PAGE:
Wikipedia, not me, defines Millennials (also known as Generation Y, Generation Me, Echo Boomers and Peter Pan Generation) as the demographic cohort following Generation X. There are no precise dates for when this cohort (they used that word twice) starts or ends; demographers and researchers typically use the early1980s as starting birth years and ending birth years ranging from the late-1990s. This puts the average Millennial in the age range of 20 to 36 years old. The term was apparently coined in 1987, by authors William Strauss and Neil Howe, likely as a way to identify a subculture of soon to be tech savvy, coffee consuming, battery car driving, designer label wearing, EDM festival raging, hair product jellying, no body fat trending, self absorbed narcissists. Don’t get me wrong, I have alot of friends and business associates who identify as Millennials. For gosh sakes, my niece and nephews are the “M” word, but if you want to know the truth, as a whole, Millennials can be really annoying.
Personally, I’m a hybrid of two intersecting generations, the tail end of the Baby Boomers and the beginning of Generation X. “Boomers” described again by the people at Wikipedia, are the demographic group born during the post–World War II baby boom, approximately between the years 1946 and 1962. As a group, Baby Boomers were the wealthiest, most active, and most physically fit generation up to the era in which they arrived, and were amongst the first to grow up genuinely expecting the world to improve with time. Whereby, Gen X, are Wiki-defined as children who were raised during a time of shifting societal values and as children were sometimes called the “latchkey generation,” due to reduced adult supervision compared to previous generations, a result of increasing divorce rates and increased maternal participation in the workforce, prior to widespread availability of childcare options outside of the home.
Research describes Gen X adults (1963 – 1982) as active, happy, and as achieving a work-life balance. The cohort has been credited with entrepreneurial tendencies. I’m not saying that both the “Boomers” and “Gen Xers” don’t have their share of losers, but as a whole, our Gen-blend has accomplished some cool stuff. Perhaps you’ve heard of Jon Stewart, Garth Brooks, Paula Abdul, Jerry Rice, Kate Spade, Steve Carell, Bo Jackson, Tom Cruise, John Bon Jovi, MC Hammer, Jodie Foster, Bobcat Goldthwait and Chris Christie. Like me, all were born in 1962.
Getting back to the Millennial generation, I’ve made a few observations about this demographic and come to the conclusion that;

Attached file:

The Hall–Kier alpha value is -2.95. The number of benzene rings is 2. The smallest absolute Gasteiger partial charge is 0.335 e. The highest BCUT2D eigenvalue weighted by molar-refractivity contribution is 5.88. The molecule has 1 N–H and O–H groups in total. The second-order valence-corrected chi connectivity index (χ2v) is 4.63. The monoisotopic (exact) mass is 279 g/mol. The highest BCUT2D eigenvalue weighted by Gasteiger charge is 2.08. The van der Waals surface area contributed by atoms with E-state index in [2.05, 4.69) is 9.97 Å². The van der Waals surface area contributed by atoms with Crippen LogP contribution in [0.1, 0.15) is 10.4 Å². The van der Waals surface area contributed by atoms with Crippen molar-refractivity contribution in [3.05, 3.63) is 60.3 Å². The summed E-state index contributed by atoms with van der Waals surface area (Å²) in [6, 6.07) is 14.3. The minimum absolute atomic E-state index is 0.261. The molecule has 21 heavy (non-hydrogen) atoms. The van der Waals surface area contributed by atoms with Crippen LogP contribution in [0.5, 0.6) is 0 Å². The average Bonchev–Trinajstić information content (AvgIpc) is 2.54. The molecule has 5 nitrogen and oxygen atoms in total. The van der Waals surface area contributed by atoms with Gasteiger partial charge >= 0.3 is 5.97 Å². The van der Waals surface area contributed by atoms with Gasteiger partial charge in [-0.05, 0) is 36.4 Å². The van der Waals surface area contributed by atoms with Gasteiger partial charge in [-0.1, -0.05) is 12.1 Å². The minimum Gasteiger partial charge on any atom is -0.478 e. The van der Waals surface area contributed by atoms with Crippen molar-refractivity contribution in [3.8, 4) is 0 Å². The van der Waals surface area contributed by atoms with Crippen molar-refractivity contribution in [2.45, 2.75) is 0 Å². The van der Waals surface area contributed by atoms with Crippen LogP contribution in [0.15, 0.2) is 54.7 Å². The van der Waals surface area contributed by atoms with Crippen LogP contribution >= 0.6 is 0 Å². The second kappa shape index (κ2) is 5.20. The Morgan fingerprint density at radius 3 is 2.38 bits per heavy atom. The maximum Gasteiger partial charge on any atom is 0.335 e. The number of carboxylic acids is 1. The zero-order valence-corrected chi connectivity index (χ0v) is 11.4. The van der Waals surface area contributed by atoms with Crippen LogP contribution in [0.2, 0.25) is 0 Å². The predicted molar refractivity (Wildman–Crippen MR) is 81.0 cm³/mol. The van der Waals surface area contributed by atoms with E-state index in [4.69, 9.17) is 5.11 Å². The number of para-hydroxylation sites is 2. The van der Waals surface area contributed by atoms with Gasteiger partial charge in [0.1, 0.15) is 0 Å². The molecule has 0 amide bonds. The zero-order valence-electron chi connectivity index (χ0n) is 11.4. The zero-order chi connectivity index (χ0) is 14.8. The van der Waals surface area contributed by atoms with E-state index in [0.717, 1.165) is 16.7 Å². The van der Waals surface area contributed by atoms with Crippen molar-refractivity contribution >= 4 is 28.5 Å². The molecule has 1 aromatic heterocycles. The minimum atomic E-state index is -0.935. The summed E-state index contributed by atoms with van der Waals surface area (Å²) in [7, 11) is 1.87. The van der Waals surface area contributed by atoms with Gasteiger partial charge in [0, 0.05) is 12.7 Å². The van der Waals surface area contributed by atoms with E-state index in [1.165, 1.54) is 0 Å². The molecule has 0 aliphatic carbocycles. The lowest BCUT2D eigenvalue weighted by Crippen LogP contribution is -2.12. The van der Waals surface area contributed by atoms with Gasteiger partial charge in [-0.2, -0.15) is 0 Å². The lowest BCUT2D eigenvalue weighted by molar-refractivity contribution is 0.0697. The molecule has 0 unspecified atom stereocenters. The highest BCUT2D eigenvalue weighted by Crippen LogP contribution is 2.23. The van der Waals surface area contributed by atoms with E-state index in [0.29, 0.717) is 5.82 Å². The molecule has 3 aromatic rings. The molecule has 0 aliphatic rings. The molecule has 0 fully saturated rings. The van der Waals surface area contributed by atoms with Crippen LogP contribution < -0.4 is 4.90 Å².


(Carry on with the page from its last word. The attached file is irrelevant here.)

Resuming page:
You’re Not a Millennial if …..
You work in an industry other than tech, international finance, sports entertainment, craft brewing or “growing.”
You aren’t on a first name basis with your barista.
Your coffee order has less than three words.
You’ve ever made a pot of coffee.
Your preferred mode of transportation doesn’t involve a Clipper Card.
You wear glasses because they help you see.
You don’t consider playing X Box participating a sport.
You go home from the club before last call.
You’ve ever washed your own car.
You’ve actually “popped the hood” of a car.
You mow your own lawn.
You have a lawn.
Your definition of being a “Gamer” involves a bowling league.
Your favorite vacation destination involves an RV.
Hydrating your body means something other than upping your “shots” count on
a Friday night.
Your music collection consists of anything besides obscure European EDM DJs.
Your hope of a new car is something other than an Uber XL Max.
You prefer to be at home as opposed to the office.
You don’t consider your smart phone a physical appendage to your body.
You use your smart phone mostly for phone calls.
You spend more than the three major holidays (Thanksgiving,
Christmas/Hanukah and Easter/Passover) and a few birthdays with your immediate family.
You can easily go to bed without one last look at your inbox.
You don’t suffer withdrawals if you haven’t downloaded anything in more than
You haven’t taken a Selfie at a wedding, funeral or during a medical procedure.
My father was part of The Greatest Generation (The Greatest Generation is the title of a 1998 book by American journalist Tom Brokaw, which popularized the term “Greatest Generation” to describe those who grew up in the United States during the deprivation of the Great Depression, and then went on to fight in World War II). USN Chief Petty Officer Steven Copeland would roll over in his grave if he saw how millennials seem to lack common everyday life skills because most are so driven to create the next (totally unnecessary) mobile app designed for gamers that will appeal to a VC with aspirations of taking it public, that they’re too busy to learn how to change a tire.
Don’t get me wrong, I appreciate them Millennial generation for the advancements they will likely bring to our future. It will probably be a Millennial who invents the affordable flying car, recreational time travel and a cure for cancer. It might also be a Millennial who organizes a Friends reunion show featuring the entire cast. If David Schwimmer doesn’t attend, it’s not a full cast!
Each generation in our country has offered something different to our cultural landscape, our American fabric or the structure of our lives. How we define their contributions is immaterial. If the Millennial generation ends up kicking-ass on The Greatest Generation, Baby Boomers and Gen X, then good for them because as a country we win. That said, I wish they would try to be a little less annoying in the process.